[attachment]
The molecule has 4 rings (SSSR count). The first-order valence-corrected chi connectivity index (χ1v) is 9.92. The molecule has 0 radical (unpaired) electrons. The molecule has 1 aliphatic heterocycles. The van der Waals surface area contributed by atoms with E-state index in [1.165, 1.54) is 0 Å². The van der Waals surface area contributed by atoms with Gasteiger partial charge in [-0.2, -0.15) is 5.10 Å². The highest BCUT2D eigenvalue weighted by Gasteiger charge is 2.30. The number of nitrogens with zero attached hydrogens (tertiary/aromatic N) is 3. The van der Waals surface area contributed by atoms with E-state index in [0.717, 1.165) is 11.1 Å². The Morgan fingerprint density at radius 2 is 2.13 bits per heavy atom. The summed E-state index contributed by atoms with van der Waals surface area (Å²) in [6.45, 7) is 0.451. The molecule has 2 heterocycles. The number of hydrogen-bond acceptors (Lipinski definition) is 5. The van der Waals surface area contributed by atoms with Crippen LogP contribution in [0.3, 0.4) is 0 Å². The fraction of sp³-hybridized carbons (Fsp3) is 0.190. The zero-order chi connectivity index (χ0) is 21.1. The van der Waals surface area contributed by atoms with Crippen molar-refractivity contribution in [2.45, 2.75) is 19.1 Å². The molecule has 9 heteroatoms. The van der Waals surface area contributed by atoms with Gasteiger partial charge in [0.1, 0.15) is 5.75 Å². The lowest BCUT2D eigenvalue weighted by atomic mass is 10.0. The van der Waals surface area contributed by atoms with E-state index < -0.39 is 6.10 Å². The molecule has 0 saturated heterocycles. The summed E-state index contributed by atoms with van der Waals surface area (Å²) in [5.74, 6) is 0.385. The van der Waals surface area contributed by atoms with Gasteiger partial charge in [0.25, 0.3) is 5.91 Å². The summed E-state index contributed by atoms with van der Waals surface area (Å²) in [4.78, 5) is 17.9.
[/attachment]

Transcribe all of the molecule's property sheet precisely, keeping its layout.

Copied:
The molecule has 4 rings (SSSR count). The first-order valence-corrected chi connectivity index (χ1v) is 9.92. The molecule has 0 radical (unpaired) electrons. The molecule has 1 aliphatic heterocycles. The van der Waals surface area contributed by atoms with E-state index in [1.165, 1.54) is 0 Å². The van der Waals surface area contributed by atoms with Gasteiger partial charge in [-0.2, -0.15) is 5.10 Å². The highest BCUT2D eigenvalue weighted by Gasteiger charge is 2.30. The number of nitrogens with zero attached hydrogens (tertiary/aromatic N) is 3. The van der Waals surface area contributed by atoms with E-state index in [0.717, 1.165) is 11.1 Å². The Morgan fingerprint density at radius 2 is 2.13 bits per heavy atom. The summed E-state index contributed by atoms with van der Waals surface area (Å²) in [6.45, 7) is 0.451. The molecule has 2 heterocycles. The number of hydrogen-bond acceptors (Lipinski definition) is 5. The van der Waals surface area contributed by atoms with Crippen LogP contribution in [0.3, 0.4) is 0 Å². The fraction of sp³-hybridized carbons (Fsp3) is 0.190. The zero-order chi connectivity index (χ0) is 21.1. The van der Waals surface area contributed by atoms with Crippen molar-refractivity contribution in [2.45, 2.75) is 19.1 Å². The molecule has 9 heteroatoms. The van der Waals surface area contributed by atoms with Gasteiger partial charge in [0.1, 0.15) is 5.75 Å². The lowest BCUT2D eigenvalue weighted by atomic mass is 10.0. The van der Waals surface area contributed by atoms with E-state index < -0.39 is 6.10 Å². The molecule has 0 saturated heterocycles. The summed E-state index contributed by atoms with van der Waals surface area (Å²) in [5.74, 6) is 0.385. The van der Waals surface area contributed by atoms with Gasteiger partial charge in [0.25, 0.3) is 5.91 Å². The summed E-state index contributed by atoms with van der Waals surface area (Å²) in [4.78, 5) is 17.9.